Thanks for your comments. I hope that what you’ve developed is a healthy skepticism — a well-honed radar for con jobs, and an ability to trust your gut instincts. It is too bad that such skepticism is necessary, but the more I read about cults in general, the more important I think it is to remember there are many hucksters out and about that — much like “school” — would be more than happy to usurp your time, your energy and your money.

      That said, I do see people like Lisa, Carol and yes, even Robert, as true believers, who somehow still see themselves as “working on themselves” and saving the world through their “efforts”. After so many years and so many efforts, I supposed you would have to believe. My limited experiences with Sharon tell me otherwise — she’s the queen and everyone else exists to prop her up. I didn’t get any sense from her of spirituality, or belief in anything. Everything about her made my skin crawl, even in the midst of my “school”-induced stupor. I don’t believe you were in “school” long enough to have the pleasure and I get the feeling that the Boston branch may have woken up enough to realize that Sharon’s visits were detrimental to the cause.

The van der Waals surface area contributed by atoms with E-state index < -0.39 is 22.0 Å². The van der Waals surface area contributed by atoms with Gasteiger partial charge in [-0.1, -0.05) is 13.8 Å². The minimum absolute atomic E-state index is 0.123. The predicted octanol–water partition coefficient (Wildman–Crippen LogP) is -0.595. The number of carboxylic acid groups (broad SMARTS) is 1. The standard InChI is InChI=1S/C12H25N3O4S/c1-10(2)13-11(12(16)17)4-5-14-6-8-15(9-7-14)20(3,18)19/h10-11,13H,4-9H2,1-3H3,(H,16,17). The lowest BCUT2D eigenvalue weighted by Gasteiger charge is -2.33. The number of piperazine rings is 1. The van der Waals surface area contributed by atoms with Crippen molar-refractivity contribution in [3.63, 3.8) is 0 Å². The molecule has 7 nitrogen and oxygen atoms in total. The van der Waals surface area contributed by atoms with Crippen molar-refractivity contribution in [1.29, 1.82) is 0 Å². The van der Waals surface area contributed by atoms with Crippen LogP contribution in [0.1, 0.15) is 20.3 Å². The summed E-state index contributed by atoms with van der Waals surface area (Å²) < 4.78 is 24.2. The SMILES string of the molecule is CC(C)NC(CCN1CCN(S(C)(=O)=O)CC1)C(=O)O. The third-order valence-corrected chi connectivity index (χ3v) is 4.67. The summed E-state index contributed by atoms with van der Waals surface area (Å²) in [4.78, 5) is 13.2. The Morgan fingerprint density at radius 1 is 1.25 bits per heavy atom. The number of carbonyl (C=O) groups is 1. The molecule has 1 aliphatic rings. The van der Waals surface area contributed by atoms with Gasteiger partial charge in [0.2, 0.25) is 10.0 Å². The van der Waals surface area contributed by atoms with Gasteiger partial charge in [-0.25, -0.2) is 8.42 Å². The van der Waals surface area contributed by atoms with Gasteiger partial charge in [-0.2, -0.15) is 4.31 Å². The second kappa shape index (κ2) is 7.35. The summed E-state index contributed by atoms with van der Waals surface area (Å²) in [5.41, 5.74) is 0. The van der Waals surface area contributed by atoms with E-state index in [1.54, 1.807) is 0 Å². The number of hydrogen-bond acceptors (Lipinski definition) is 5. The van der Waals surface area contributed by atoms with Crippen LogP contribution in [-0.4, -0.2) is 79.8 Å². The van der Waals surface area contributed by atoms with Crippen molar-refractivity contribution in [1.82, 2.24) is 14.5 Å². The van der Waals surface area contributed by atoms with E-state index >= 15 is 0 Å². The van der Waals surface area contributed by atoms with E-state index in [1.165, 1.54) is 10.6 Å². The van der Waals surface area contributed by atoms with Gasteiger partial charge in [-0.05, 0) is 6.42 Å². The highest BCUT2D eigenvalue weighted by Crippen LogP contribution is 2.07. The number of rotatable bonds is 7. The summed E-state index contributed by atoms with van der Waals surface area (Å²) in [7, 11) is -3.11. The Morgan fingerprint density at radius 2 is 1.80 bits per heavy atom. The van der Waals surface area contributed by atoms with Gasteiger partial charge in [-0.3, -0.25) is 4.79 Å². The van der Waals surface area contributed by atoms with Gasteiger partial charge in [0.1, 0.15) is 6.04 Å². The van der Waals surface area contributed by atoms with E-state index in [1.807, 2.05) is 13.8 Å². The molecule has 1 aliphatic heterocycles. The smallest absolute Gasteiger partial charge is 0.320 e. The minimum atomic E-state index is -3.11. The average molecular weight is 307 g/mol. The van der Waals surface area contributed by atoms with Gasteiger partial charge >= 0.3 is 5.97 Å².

Finally, I am glad that you’ve pointed out that the 2012 escapees are doing quite well, as far as I know. It’s so important to say that, so that those who are still “in” and questioning and possibly “breaking school rules” by reading this blog can see that the inference that people “regret leaving” is just another lie, told to keep the workforce intact and monthly “tuition” rolling in.

    • Cassandra says:

      There and Back Again,
      In my book, forgiving evil is unnecessary, but whatever turns you on. Also, I have a high level of drawing a line between who is evil and who is victim – to me, most of the people involved in the group are victims of S. A few of her top minions have committed so many really heinous acts over the years that they cannot be that blind and must accept responsibility, but most people, even teachers, are victims, even if I don’t personally like them.

      I noted in your post that your comment on Lisa’s recruiting seemed to reveal that you did not realize that Lisa was indeed honing a carefully crafted script. Perhaps you do know that and were just commenting that Lisa had gotten more ‘oscar-worthy’.

      But it does bear repeating, in case anyone is looking out there, that the recruitment process is carefully overseen, and has been developed over the years to screen you as a recruit, and also to entice people, particularly when they are most vulnerable in their lives.